Which brings us back to the statement: “If you can’t measure it, you can’t monitor it and therefore you can’t manage it.” It seems mobility is all about the three Ms.  

 Posted by Eddie Dodds, Infrastructure services director, BT Expedite & Fresca 

Posted by: Kevin Burns  |   Comments  3 Responses

Whether you like the term ‘omni-channel payments’ or not – indeed whether you even think of distinguishing between payments, the channels you offer to your customers and your overall retail proposition – it appears to have stuck, for now.

But what does it mean? I’d prefer not to get into a huge debate about this here, because it all seems to boil down to a personal point of view. For what it’s worth, I’ve refined my own definition to “any electronic payment, anywhere”. 

However, I’ve spent the last 18 months looking at all the options in the market, distilling page after page of marketing information and product information down to the point where I’ve reached a conclusion: Omni-channel payments don’t exist.

I didn’t imagine when I started my voyage that I would be searching for Atlantis, but that’s the journey I find myself on – and I haven’t found it yet.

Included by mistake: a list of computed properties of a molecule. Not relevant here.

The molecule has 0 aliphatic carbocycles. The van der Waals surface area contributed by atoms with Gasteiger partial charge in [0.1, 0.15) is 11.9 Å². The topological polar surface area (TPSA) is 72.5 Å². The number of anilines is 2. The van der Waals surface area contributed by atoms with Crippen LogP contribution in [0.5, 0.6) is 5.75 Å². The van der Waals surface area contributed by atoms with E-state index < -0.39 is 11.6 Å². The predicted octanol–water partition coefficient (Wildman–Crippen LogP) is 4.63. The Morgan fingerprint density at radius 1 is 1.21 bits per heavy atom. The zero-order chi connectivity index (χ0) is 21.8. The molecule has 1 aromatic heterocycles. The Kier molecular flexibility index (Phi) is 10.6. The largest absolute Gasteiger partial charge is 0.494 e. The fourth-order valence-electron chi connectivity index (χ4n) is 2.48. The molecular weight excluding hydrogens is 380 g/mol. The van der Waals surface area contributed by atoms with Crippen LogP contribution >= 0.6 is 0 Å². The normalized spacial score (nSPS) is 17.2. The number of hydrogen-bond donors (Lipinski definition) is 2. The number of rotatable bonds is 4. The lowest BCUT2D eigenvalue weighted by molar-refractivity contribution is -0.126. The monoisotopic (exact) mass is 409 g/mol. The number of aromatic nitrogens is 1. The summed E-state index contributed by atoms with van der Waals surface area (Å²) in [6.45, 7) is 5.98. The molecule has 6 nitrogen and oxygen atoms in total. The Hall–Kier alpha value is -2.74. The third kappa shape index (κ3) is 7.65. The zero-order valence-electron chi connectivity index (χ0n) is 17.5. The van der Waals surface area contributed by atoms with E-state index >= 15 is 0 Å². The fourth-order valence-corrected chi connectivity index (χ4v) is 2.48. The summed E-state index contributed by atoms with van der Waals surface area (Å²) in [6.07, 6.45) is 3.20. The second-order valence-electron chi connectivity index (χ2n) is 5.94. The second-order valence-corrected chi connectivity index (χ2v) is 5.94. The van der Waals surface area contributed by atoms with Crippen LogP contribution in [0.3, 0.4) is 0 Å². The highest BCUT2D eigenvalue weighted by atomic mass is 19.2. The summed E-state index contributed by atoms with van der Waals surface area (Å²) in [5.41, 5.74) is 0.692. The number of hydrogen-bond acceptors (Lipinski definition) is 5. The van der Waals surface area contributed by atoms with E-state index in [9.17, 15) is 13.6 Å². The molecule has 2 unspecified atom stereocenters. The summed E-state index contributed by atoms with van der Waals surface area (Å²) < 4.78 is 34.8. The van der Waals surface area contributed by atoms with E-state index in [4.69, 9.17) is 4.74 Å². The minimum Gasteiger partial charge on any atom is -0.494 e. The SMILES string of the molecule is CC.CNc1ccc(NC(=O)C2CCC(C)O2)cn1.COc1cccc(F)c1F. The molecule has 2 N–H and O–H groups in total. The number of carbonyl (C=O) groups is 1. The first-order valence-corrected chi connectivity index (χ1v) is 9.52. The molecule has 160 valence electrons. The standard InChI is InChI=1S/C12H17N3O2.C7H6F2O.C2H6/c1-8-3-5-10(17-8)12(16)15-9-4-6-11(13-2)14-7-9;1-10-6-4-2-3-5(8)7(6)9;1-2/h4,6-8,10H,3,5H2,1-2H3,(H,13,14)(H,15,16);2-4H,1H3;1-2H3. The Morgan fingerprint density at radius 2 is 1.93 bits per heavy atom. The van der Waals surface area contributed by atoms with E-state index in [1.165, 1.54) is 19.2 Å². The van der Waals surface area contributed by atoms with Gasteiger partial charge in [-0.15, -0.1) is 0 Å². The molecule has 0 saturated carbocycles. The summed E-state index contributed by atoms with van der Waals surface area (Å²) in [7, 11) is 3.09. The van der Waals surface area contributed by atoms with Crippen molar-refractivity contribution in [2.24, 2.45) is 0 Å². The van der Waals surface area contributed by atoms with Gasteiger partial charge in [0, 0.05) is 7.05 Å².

Yes, you can have solutions cross online and in-store . Yes, there are solutions which work in any country. But they all have their failings, and I was surprised at just how obvious some of these are; for example, why would I not be able to get the same token  returned when a customer used the same card through different channels? What use is that? Similarly, global acceptance does not mean the same thing as support for Visa and MasterCard… there are other cards out there.

I’ve now reached a point in my journey – a nautical crossroads you might say – where I have to make some decisions. The easy option would be to make a U-turn and forget about having to support and integrate tens of different systems to get what I want. Alternatively, I could continue my search in the vain hope that I have missed the prize somewhere along the way, or simply not stumbled upon the solution provider out there who can give me all I need. Or I can think of a way to build it myself.

Before I decide, I thought I would make a plea:  If you have stumbled upon a solution which demonstrably delivers omni-channel payments then please share it with me. If you provide such as solution then don’t be shy. I hate doing U-turns and I’m loath to try and build this myself.

Useful Links:

Aurora launches PayPal mobile payments in-store 

For retailers, only three things in life are certain – death, taxes… and PCI  

In-store PayPal. Your even more flexible friend